But the fact remains that in some places - certain communities, stores, ATM machines, around government buildings, for example - video monitoring equipment has helped control crime and convict criminals. Mayor Williams has instructed us to assess the benefits and burdens of these applications to determine whether on balance, video technology as a community crime fighting tool is effective, even as we move increasingly more patrol officers onto the streets to work with our citizens in their neighborhoods.

Chief Ramsey will explain more fully the times, locations, and deployment of these cameras, but I want to reemphasize that these cameras are an extraordinary tool for extraordinary times. We are not monitoring the streets of the District around the clock, and listening in on people's conversations. We don't even have the capability of doing that. We are not tracking the movements of individuals around town or in private buildings. We don't have the capability to do that. Nor are we using video to identify individuals, such as through biometric imaging. We don't have the capability to do that either.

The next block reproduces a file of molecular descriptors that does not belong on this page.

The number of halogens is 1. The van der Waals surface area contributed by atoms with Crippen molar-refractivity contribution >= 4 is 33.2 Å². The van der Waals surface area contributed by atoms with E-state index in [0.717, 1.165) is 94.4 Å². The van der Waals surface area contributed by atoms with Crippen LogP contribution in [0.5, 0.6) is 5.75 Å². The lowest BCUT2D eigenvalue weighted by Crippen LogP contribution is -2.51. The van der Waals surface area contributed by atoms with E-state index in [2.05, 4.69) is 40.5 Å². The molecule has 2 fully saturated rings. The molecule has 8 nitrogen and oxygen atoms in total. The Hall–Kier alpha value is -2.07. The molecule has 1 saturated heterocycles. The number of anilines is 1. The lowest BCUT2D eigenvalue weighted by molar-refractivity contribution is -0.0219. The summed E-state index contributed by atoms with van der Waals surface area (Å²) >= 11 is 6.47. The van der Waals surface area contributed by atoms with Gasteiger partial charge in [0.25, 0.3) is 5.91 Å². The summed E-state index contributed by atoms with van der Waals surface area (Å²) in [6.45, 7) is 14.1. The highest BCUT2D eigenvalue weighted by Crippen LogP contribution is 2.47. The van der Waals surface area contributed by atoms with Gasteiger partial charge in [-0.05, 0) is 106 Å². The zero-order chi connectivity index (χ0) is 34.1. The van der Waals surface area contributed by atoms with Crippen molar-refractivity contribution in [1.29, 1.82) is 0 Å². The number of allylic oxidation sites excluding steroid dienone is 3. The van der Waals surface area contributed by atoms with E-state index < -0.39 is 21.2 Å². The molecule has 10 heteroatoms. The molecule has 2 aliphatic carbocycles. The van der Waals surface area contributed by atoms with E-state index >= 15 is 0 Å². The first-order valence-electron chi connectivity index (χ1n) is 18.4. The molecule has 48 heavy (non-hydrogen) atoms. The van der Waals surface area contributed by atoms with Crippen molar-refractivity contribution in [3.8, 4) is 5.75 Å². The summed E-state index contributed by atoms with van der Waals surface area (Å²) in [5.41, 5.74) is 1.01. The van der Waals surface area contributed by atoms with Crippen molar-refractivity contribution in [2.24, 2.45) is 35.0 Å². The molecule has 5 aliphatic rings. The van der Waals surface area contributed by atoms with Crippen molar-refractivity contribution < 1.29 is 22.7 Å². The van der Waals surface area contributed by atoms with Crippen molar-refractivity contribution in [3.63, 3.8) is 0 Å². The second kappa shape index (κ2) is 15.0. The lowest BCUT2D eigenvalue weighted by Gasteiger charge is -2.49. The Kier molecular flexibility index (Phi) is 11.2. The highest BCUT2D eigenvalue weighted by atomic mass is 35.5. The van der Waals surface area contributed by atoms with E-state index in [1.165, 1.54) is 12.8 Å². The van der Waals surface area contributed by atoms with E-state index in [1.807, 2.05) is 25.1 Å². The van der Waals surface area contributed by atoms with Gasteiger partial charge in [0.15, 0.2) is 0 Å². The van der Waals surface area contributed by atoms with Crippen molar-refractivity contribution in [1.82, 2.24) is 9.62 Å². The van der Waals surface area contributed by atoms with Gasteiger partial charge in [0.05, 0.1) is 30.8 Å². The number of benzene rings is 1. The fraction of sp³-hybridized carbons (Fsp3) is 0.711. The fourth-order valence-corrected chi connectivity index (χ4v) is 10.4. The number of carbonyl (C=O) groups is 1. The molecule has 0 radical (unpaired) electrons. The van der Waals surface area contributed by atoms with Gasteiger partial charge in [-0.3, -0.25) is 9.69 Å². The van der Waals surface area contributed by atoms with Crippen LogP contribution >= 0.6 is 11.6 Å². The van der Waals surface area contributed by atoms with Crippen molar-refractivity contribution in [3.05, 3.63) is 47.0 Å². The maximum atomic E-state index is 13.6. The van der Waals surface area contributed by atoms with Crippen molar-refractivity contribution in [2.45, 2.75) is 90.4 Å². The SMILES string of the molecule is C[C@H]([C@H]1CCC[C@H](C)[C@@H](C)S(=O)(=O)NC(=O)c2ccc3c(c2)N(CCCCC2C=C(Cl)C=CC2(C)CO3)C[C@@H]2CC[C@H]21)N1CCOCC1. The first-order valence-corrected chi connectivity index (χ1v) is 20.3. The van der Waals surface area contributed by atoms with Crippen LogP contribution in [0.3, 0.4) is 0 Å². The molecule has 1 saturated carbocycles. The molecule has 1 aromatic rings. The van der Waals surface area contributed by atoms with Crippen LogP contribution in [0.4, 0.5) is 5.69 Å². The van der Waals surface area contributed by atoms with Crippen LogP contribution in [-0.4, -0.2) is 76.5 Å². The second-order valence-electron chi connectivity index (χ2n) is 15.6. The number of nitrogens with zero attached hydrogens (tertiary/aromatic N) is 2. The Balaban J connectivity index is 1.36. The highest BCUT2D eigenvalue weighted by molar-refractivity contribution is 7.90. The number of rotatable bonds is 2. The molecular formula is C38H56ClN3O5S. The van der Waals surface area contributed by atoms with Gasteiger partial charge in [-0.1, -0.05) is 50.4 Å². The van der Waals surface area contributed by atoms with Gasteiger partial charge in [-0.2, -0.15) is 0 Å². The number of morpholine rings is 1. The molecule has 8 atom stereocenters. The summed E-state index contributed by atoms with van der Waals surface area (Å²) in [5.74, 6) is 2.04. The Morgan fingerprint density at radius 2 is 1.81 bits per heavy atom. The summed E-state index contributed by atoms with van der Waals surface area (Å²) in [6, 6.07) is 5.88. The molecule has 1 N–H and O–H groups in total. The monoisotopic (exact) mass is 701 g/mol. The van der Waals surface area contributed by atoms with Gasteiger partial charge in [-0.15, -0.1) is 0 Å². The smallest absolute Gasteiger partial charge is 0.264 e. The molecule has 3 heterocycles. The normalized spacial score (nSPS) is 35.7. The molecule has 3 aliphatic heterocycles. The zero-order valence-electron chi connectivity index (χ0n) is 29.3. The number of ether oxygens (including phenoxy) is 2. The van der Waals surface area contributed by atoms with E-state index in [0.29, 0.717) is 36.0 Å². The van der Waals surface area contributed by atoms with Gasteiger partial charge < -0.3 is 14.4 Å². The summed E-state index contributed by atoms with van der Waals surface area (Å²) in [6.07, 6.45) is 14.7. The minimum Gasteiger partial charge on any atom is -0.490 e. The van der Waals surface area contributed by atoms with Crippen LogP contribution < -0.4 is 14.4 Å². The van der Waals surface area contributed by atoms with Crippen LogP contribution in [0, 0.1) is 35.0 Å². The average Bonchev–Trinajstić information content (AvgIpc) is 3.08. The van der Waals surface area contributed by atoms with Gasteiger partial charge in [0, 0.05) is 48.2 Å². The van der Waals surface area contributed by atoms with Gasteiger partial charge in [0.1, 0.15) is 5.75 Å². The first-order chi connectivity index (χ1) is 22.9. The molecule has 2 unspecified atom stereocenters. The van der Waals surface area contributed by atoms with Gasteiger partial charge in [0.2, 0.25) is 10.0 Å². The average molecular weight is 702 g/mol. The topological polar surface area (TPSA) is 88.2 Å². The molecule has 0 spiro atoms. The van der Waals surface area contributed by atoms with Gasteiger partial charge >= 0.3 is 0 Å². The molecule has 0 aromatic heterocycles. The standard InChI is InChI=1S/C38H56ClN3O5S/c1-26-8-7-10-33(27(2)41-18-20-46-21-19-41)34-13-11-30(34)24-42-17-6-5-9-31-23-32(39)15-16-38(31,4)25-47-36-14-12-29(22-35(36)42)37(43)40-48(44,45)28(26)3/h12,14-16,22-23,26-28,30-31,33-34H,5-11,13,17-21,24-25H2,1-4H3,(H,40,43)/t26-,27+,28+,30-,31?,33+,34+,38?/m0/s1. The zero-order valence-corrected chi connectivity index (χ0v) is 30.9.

Rather, this is a prudent, limited, and legal use of video technology in support of our goal of ensuring peace and public safety during extraordinary times. Mayor Williams believes that we owe it to our residents, workers, and visitors to be vigilant, innovative, and careful in how we pursue that goal. Therefore, we monitor a limited number of public spaces during special events or times of heightened alert, as announced by the federal government. And as Chief Ramsey will explain more fully, MPD is currently finalizing its operating policies and procedures for those uses for the Mayor's review.

I thank you for the opportunity to testify before you today and I would be happy to answer any questions you may have.

Back to top of page

Send mail with questions or comments to webmaster@dcwatch.com
Web site copyright ©DCWatch (ISSN 1546-4296)